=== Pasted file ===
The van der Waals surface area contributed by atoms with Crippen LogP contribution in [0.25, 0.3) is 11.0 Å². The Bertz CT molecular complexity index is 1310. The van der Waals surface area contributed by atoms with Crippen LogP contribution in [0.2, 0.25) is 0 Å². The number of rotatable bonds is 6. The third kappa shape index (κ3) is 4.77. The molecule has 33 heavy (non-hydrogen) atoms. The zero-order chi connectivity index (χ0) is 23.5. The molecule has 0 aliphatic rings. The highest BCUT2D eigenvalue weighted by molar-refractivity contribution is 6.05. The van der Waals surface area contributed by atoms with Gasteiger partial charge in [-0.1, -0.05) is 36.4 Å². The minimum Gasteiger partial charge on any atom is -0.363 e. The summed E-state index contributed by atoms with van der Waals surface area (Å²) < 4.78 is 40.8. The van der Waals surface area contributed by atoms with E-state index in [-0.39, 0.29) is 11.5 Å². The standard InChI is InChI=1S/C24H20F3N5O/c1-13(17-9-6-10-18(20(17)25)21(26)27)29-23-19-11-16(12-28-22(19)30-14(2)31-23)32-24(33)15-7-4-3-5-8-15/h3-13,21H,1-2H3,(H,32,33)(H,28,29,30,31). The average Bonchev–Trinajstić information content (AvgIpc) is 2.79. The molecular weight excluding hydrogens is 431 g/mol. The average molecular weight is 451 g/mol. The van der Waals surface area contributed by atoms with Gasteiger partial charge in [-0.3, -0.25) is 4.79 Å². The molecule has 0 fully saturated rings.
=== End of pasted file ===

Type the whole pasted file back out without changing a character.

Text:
The van der Waals surface area contributed by atoms with Crippen LogP contribution in [0.25, 0.3) is 11.0 Å². The Bertz CT molecular complexity index is 1310. The van der Waals surface area contributed by atoms with Crippen LogP contribution in [0.2, 0.25) is 0 Å². The number of rotatable bonds is 6. The third kappa shape index (κ3) is 4.77. The molecule has 33 heavy (non-hydrogen) atoms. The zero-order chi connectivity index (χ0) is 23.5. The molecule has 0 aliphatic rings. The highest BCUT2D eigenvalue weighted by molar-refractivity contribution is 6.05. The van der Waals surface area contributed by atoms with Gasteiger partial charge in [-0.1, -0.05) is 36.4 Å². The minimum Gasteiger partial charge on any atom is -0.363 e. The summed E-state index contributed by atoms with van der Waals surface area (Å²) < 4.78 is 40.8. The van der Waals surface area contributed by atoms with E-state index in [-0.39, 0.29) is 11.5 Å². The standard InChI is InChI=1S/C24H20F3N5O/c1-13(17-9-6-10-18(20(17)25)21(26)27)29-23-19-11-16(12-28-22(19)30-14(2)31-23)32-24(33)15-7-4-3-5-8-15/h3-13,21H,1-2H3,(H,32,33)(H,28,29,30,31). The average Bonchev–Trinajstić information content (AvgIpc) is 2.79. The molecular weight excluding hydrogens is 431 g/mol. The average molecular weight is 451 g/mol. The van der Waals surface area contributed by atoms with Gasteiger partial charge in [-0.3, -0.25) is 4.79 Å². The molecule has 0 fully saturated rings.